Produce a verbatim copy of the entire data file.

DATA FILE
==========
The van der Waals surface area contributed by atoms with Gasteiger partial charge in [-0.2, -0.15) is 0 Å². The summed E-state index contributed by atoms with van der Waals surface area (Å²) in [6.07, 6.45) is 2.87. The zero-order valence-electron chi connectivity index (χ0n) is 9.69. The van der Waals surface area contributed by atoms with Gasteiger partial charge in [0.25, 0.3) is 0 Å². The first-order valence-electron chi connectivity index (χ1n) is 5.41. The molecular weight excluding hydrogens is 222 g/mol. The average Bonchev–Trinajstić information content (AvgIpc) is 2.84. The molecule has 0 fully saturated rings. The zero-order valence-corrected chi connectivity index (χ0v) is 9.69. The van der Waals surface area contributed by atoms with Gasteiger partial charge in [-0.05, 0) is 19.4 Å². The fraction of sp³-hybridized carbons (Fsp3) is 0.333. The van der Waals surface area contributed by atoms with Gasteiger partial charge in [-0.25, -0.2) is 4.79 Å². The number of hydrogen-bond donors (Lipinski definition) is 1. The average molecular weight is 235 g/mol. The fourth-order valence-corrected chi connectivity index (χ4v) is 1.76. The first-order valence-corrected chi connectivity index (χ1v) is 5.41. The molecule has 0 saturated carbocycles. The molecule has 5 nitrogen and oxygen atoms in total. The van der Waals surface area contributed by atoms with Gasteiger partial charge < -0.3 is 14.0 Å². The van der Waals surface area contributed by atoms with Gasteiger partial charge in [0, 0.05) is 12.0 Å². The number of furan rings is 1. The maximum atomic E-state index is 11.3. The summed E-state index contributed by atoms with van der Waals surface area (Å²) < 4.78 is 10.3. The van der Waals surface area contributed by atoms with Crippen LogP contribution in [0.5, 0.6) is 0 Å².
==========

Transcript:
The van der Waals surface area contributed by atoms with Gasteiger partial charge in [-0.2, -0.15) is 0 Å². The summed E-state index contributed by atoms with van der Waals surface area (Å²) in [6.07, 6.45) is 2.87. The zero-order valence-electron chi connectivity index (χ0n) is 9.69. The van der Waals surface area contributed by atoms with Gasteiger partial charge in [0.25, 0.3) is 0 Å². The first-order valence-electron chi connectivity index (χ1n) is 5.41. The molecular weight excluding hydrogens is 222 g/mol. The average Bonchev–Trinajstić information content (AvgIpc) is 2.84. The molecule has 0 fully saturated rings. The zero-order valence-corrected chi connectivity index (χ0v) is 9.69. The van der Waals surface area contributed by atoms with Gasteiger partial charge in [-0.05, 0) is 19.4 Å². The fraction of sp³-hybridized carbons (Fsp3) is 0.333. The van der Waals surface area contributed by atoms with Gasteiger partial charge in [-0.25, -0.2) is 4.79 Å². The number of hydrogen-bond donors (Lipinski definition) is 1. The average molecular weight is 235 g/mol. The fourth-order valence-corrected chi connectivity index (χ4v) is 1.76. The first-order valence-corrected chi connectivity index (χ1v) is 5.41. The molecule has 0 saturated carbocycles. The molecule has 5 nitrogen and oxygen atoms in total. The van der Waals surface area contributed by atoms with Gasteiger partial charge < -0.3 is 14.0 Å². The van der Waals surface area contributed by atoms with Gasteiger partial charge in [0, 0.05) is 12.0 Å². The number of furan rings is 1. The maximum atomic E-state index is 11.3. The summed E-state index contributed by atoms with van der Waals surface area (Å²) < 4.78 is 10.3. The van der Waals surface area contributed by atoms with Crippen LogP contribution in [0.5, 0.6) is 0 Å².